Sea ice monitoring and imaging using FMCW radar on unmanned aerial vehicles

Theme: Earth, Atmosphere & Ocean Processes

Primary Supervisor:

Peter Sammonds

Earth Sciences, UCL

Peter Sammonds's Profile Picture

Secondary Supervisor:

Lai Bun Lok

Electronic and Electrical Engineering, UCL

Lai Bun Lok's Profile Picture

Project Description:

Ground-based radio echo sounding of polar ice sheets and shelves using phase-sensitive radar has gained renewed interest over the last few decades. More recently, a unique radar instrument based on low-power frequency modulated continuous wave (FMCW) techniques has been developed at UCL, in collaboration with the British Antarctic Survey, for measuring the vertical strain rates and time-varying basal melt rates in glacial ice more than 3 km thick over the course of a year or longer.

This project aims to develop a miniaturised version of the UCL-BAS radar to be integrated onto an unmanned aerial vehicle platform for applications in monitoring and imaging of sea ice. The resultant datasets shall complement observational data acquired using in-situ and remote sensing methods. Radar-equipped UAVs have the advantage of making measurements over the summer season when surface melting significantly limits the accuracy of sea ice thickness determination from satellite altimetry.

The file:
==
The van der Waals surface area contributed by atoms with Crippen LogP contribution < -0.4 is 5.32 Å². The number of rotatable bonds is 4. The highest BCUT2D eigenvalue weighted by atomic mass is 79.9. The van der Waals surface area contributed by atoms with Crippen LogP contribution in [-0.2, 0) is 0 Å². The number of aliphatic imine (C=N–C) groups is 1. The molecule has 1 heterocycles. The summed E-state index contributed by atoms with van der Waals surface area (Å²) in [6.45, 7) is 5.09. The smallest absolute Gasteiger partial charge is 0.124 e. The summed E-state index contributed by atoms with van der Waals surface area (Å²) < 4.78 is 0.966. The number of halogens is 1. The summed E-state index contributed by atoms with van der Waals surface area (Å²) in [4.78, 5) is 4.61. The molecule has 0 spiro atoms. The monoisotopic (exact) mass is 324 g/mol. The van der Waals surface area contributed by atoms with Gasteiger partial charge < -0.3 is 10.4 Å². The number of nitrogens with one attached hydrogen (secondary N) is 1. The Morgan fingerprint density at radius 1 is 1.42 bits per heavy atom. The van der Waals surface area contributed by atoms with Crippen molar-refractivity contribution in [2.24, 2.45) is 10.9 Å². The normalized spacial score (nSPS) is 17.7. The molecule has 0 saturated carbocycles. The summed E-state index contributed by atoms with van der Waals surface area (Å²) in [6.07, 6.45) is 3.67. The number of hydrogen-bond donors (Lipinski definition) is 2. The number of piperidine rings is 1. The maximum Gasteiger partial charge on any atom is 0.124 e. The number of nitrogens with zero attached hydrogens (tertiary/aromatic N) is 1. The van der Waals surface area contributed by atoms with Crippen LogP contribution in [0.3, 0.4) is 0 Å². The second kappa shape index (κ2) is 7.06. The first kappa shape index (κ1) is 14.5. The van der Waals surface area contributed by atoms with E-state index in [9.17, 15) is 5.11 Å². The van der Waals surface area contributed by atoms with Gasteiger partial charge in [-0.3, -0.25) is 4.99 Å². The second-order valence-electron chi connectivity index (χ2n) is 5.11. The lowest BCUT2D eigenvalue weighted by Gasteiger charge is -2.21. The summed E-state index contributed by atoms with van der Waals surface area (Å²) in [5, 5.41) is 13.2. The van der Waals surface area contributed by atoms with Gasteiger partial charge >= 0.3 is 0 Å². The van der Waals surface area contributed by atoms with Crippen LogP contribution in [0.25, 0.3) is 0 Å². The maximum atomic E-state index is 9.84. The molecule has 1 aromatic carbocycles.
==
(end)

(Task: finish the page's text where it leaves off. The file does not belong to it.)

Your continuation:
The student will undertake theoretical and experimental investigations of the radar system in the laboratory and participate in pre-deployment flight testing in the UK before field trials are conducted in Antarctica and/or Greenland.

Policy Impact of Research:

Sea ice is a sensitive indicator of climate change and the ability to comprehensively monitor changes to sea ice cover year-round will have wide-reaching implications for the polar regions and beyond. Measurement data will help to improve ice-sheet models and ultimately generate better estimates of future sea level rise.

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